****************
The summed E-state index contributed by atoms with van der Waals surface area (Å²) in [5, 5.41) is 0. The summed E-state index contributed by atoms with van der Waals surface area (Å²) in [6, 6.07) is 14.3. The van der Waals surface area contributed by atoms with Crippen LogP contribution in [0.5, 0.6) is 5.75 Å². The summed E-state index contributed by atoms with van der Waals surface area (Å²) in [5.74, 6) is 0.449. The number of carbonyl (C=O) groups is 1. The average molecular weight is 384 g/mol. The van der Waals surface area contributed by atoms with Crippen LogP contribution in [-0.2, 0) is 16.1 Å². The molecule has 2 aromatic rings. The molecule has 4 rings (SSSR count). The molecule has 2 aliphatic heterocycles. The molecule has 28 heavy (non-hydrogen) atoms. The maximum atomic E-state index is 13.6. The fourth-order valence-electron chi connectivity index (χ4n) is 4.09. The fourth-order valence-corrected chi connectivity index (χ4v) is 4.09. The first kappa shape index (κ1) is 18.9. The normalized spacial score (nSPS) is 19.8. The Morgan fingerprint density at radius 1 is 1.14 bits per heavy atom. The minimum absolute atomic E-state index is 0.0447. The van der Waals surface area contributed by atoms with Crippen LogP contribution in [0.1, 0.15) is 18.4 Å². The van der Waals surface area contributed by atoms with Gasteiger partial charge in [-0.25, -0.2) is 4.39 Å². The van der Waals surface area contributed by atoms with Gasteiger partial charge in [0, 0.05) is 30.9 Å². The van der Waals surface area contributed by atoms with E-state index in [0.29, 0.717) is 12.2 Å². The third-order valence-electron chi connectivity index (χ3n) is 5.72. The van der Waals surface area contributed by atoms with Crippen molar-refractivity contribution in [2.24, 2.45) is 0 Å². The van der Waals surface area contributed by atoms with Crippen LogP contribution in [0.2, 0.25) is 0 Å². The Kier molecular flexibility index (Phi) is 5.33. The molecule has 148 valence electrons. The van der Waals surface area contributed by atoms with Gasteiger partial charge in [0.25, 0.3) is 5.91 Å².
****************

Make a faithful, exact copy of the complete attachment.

The summed E-state index contributed by atoms with van der Waals surface area (Å²) in [5, 5.41) is 0. The summed E-state index contributed by atoms with van der Waals surface area (Å²) in [6, 6.07) is 14.3. The van der Waals surface area contributed by atoms with Crippen LogP contribution in [0.5, 0.6) is 5.75 Å². The summed E-state index contributed by atoms with van der Waals surface area (Å²) in [5.74, 6) is 0.449. The number of carbonyl (C=O) groups is 1. The average molecular weight is 384 g/mol. The van der Waals surface area contributed by atoms with Crippen LogP contribution in [-0.2, 0) is 16.1 Å². The molecule has 2 aromatic rings. The molecule has 4 rings (SSSR count). The molecule has 2 aliphatic heterocycles. The molecule has 28 heavy (non-hydrogen) atoms. The maximum atomic E-state index is 13.6. The fourth-order valence-electron chi connectivity index (χ4n) is 4.09. The fourth-order valence-corrected chi connectivity index (χ4v) is 4.09. The first kappa shape index (κ1) is 18.9. The normalized spacial score (nSPS) is 19.8. The Morgan fingerprint density at radius 1 is 1.14 bits per heavy atom. The minimum absolute atomic E-state index is 0.0447. The van der Waals surface area contributed by atoms with Crippen LogP contribution in [0.1, 0.15) is 18.4 Å². The van der Waals surface area contributed by atoms with Gasteiger partial charge in [-0.25, -0.2) is 4.39 Å². The van der Waals surface area contributed by atoms with Gasteiger partial charge in [0, 0.05) is 30.9 Å². The van der Waals surface area contributed by atoms with E-state index in [0.29, 0.717) is 12.2 Å². The third-order valence-electron chi connectivity index (χ3n) is 5.72. The van der Waals surface area contributed by atoms with Crippen molar-refractivity contribution in [2.24, 2.45) is 0 Å². The van der Waals surface area contributed by atoms with Crippen LogP contribution in [0.2, 0.25) is 0 Å². The Kier molecular flexibility index (Phi) is 5.33. The molecule has 148 valence electrons. The van der Waals surface area contributed by atoms with Gasteiger partial charge in [0.25, 0.3) is 5.91 Å².